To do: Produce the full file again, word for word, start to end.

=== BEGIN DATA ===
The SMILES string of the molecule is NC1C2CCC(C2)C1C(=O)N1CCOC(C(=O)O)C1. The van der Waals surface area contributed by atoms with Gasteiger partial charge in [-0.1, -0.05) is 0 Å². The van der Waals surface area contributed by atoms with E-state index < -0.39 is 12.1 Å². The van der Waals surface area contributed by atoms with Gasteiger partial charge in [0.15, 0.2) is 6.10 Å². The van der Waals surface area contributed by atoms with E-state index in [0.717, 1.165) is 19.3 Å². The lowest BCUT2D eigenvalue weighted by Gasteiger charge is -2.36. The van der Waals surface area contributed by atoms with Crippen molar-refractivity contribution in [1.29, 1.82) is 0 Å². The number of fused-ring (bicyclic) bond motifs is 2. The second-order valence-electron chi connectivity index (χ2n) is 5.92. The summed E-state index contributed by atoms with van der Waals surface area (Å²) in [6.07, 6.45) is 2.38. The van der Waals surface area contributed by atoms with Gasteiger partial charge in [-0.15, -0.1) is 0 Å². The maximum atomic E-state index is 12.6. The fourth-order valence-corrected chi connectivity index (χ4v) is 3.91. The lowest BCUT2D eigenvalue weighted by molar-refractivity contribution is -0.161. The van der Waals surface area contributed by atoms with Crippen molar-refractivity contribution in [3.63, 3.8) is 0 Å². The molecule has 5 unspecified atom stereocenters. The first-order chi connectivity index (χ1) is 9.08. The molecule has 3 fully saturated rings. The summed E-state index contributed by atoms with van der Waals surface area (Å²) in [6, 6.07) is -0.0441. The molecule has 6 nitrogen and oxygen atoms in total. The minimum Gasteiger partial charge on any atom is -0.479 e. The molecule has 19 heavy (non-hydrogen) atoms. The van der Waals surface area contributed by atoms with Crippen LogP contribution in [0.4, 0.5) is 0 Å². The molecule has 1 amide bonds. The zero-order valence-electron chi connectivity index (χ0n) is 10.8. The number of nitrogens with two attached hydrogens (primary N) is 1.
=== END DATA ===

The SMILES string of the molecule is NC1C2CCC(C2)C1C(=O)N1CCOC(C(=O)O)C1. The van der Waals surface area contributed by atoms with Gasteiger partial charge in [-0.1, -0.05) is 0 Å². The van der Waals surface area contributed by atoms with E-state index < -0.39 is 12.1 Å². The van der Waals surface area contributed by atoms with Gasteiger partial charge in [0.15, 0.2) is 6.10 Å². The van der Waals surface area contributed by atoms with E-state index in [0.717, 1.165) is 19.3 Å². The lowest BCUT2D eigenvalue weighted by Gasteiger charge is -2.36. The van der Waals surface area contributed by atoms with Crippen molar-refractivity contribution in [1.29, 1.82) is 0 Å². The number of fused-ring (bicyclic) bond motifs is 2. The second-order valence-electron chi connectivity index (χ2n) is 5.92. The summed E-state index contributed by atoms with van der Waals surface area (Å²) in [6.07, 6.45) is 2.38. The van der Waals surface area contributed by atoms with Gasteiger partial charge in [-0.15, -0.1) is 0 Å². The maximum atomic E-state index is 12.6. The fourth-order valence-corrected chi connectivity index (χ4v) is 3.91. The lowest BCUT2D eigenvalue weighted by molar-refractivity contribution is -0.161. The van der Waals surface area contributed by atoms with Crippen molar-refractivity contribution in [3.63, 3.8) is 0 Å². The molecule has 5 unspecified atom stereocenters. The first-order chi connectivity index (χ1) is 9.08. The molecule has 3 fully saturated rings. The summed E-state index contributed by atoms with van der Waals surface area (Å²) in [6, 6.07) is -0.0441. The molecule has 6 nitrogen and oxygen atoms in total. The minimum Gasteiger partial charge on any atom is -0.479 e. The molecule has 19 heavy (non-hydrogen) atoms. The van der Waals surface area contributed by atoms with Crippen LogP contribution in [0.4, 0.5) is 0 Å². The molecule has 1 amide bonds. The zero-order valence-electron chi connectivity index (χ0n) is 10.8. The number of nitrogens with two attached hydrogens (primary N) is 1.